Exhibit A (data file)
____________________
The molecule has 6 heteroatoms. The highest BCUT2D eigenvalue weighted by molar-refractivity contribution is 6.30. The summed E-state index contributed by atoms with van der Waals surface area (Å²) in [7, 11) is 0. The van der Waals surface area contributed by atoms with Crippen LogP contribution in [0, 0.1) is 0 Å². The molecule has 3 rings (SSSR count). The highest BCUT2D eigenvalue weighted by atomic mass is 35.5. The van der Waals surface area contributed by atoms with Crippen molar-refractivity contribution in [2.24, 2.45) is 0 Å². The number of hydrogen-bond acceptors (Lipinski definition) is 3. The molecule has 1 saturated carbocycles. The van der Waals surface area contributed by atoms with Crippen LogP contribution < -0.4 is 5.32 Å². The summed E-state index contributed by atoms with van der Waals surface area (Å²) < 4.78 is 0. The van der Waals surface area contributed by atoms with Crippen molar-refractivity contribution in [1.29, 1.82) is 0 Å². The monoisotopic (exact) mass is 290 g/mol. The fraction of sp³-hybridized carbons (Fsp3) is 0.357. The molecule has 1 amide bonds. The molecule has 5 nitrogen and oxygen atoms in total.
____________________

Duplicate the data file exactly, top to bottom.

The molecule has 6 heteroatoms. The highest BCUT2D eigenvalue weighted by molar-refractivity contribution is 6.30. The summed E-state index contributed by atoms with van der Waals surface area (Å²) in [7, 11) is 0. The van der Waals surface area contributed by atoms with Crippen LogP contribution in [0, 0.1) is 0 Å². The molecule has 3 rings (SSSR count). The highest BCUT2D eigenvalue weighted by atomic mass is 35.5. The van der Waals surface area contributed by atoms with Crippen molar-refractivity contribution in [2.24, 2.45) is 0 Å². The number of hydrogen-bond acceptors (Lipinski definition) is 3. The molecule has 1 saturated carbocycles. The van der Waals surface area contributed by atoms with Crippen LogP contribution < -0.4 is 5.32 Å². The summed E-state index contributed by atoms with van der Waals surface area (Å²) < 4.78 is 0. The van der Waals surface area contributed by atoms with Crippen molar-refractivity contribution in [1.29, 1.82) is 0 Å². The monoisotopic (exact) mass is 290 g/mol. The fraction of sp³-hybridized carbons (Fsp3) is 0.357. The molecule has 1 amide bonds. The molecule has 5 nitrogen and oxygen atoms in total.